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Briggs’ own Angela Smith is getting set to take part in the pinnacle of running challenges in just under a month’s time. Having gained a place running for Dementia Revolution; part of Alzheimer’s Research UK’s initiative, she has been training long and hard in the countdown. Her originally fundraising target was £2,000 but she has reset it to £3,000 having smashed the original goal. She is just £245 away from her goal with four weeks to go.

She gave a quick interview to let us know how she has been getting on.

How long have you been running?

“I have been running for four years, since 2015.”

What inspired you to start running?

“My sister completed a half marathon in memory of our dad in 2014. I went to watch her do it, and it inspired me to start running and raise money myself for Macmillan in memory of my dad. When I first started running my husband timed me and I could only run for 9 seconds before I had to stop. I built it up kilometre by kilometre. I started with the Birmingham 10k then after that I had a break from running and I noticed that my anxiety was heightened in comparison to when I was training. My mother-in-law suggested to me that I experienced fewer panic attacks when I was training for the 10k and so we put her theory into practice. I found she was right so I continued running. There are many reasons that I run, but it’s not just for the medals, it is primarily for my mental health. I’m also an ambassador for RUNARCHY and I promote mental health awareness and the positive effects that exercise can have on your mental health.”

What inspired you to do the marathon?

“My sister and husband did the Birmingham marathon last year for Newlife, and I had always had it on my bucket list to do a marathon but seeing them complete it, it gave me the confidence to know I could do it. I have put in for a ballot place a number of times but never secured a spot, so I actively made the approach to do a charity place with Alzheimer’s Research UK, who have partnered with Alzheimer’s Society for a year-long charity campaign called the Dementia Revolution who are the official charity for the marathon this year.”

What challenges have you faced in your training?

“Primarily my mental health can be a challenge as the further I run and the more it hurts, the self-doubt creeps in and then anxiety can sometimes take over causing me a panic attack. Although the running is hard as I’m not a “natural runner” it’s more of a mental challenge for me than a physical one. I will never physically give up as I am too stubborn.”

What’s your strategy for keeping your energy up on the day?

“Everyone I’ve spoken to has said the crowd and the adrenaline will get you through it, but I’ve also got my gels. I’m planning on a big dinner the night before, we are booked into Pizza Express as I know pizza gives me plenty of energy. I need a good night’s sleep and I need a nice calm morning. My breakfast will be a massive bowl of cereal with loads of milk!”

What’s your strategy for pacing yourself on the day?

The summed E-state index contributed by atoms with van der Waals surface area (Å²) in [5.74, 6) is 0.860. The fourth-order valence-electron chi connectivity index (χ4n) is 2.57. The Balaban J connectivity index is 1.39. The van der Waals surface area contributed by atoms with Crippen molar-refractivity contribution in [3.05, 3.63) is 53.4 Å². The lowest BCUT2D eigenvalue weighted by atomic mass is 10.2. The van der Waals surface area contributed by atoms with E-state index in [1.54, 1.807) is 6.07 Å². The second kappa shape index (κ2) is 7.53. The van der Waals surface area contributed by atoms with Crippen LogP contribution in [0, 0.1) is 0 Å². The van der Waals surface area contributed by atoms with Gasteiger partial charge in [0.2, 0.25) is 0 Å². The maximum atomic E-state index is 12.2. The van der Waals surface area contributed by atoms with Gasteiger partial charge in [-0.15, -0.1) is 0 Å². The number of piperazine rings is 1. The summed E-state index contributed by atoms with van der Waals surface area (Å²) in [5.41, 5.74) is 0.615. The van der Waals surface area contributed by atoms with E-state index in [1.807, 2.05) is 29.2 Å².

“I don’t pace myself, I call myself a “plodder”. I average about 13.5 minute miles but as I progress I do get slower towards the end. I think I might have to walk some of it, but if I do struggle im going to come up with a run-walk strategy such as run 3 miles then walk half a mile, then run again. I haven’t perfected it but I’ll keep trying in training.”

Have you had to change much in your lifestyle to help you prepare?

“Not really as I’m not one for going out late or drinking anyway. I’m more aware of what I eat the night before a long run, I’m more conscious of wether I have eaten enough carbohydrate to get through the run. It obviously takes time out of your day too to run such a long way, I usually do three runs a week including two short ones in the week then one long run at the weekend. It’s just managing my time a little better.”

What’s the furthest you’ve run so far?

“On Saturday I ran 15.15 miles and it hurt a lot but I powered through. So far this year I’ve ran 154.83 miles in training and my last long run is this week as I’ll be running 18 miles this weekend. They say if you run 18-20 miles then you should be fit enough to run the full distance on the day.”

Who will be there to support you on the day?

“I’ve got a right crew, I’ve got my husband Marc. My sister is also running so her family will be there to cheer us on and Rose Langley is coming down to support me! I was delighted to learn the other week that we have a Briggs’ cheer squad! The charity also has cheer points dotted around the course.”

How do you plan to reward yourself afterwards?

“With a massive dirty burger from Five Guys and Rose has committed to bringing me a donut for the finish line. There’s a little after party being held by Dementia Revolution charity, so you can pop in for a dinner and a drink and just chill out and take in what you’ve done and get a photo. We will probably go there first so that I can double-dinner.”


To support Angela in her first Marathon you can donate via her page here.

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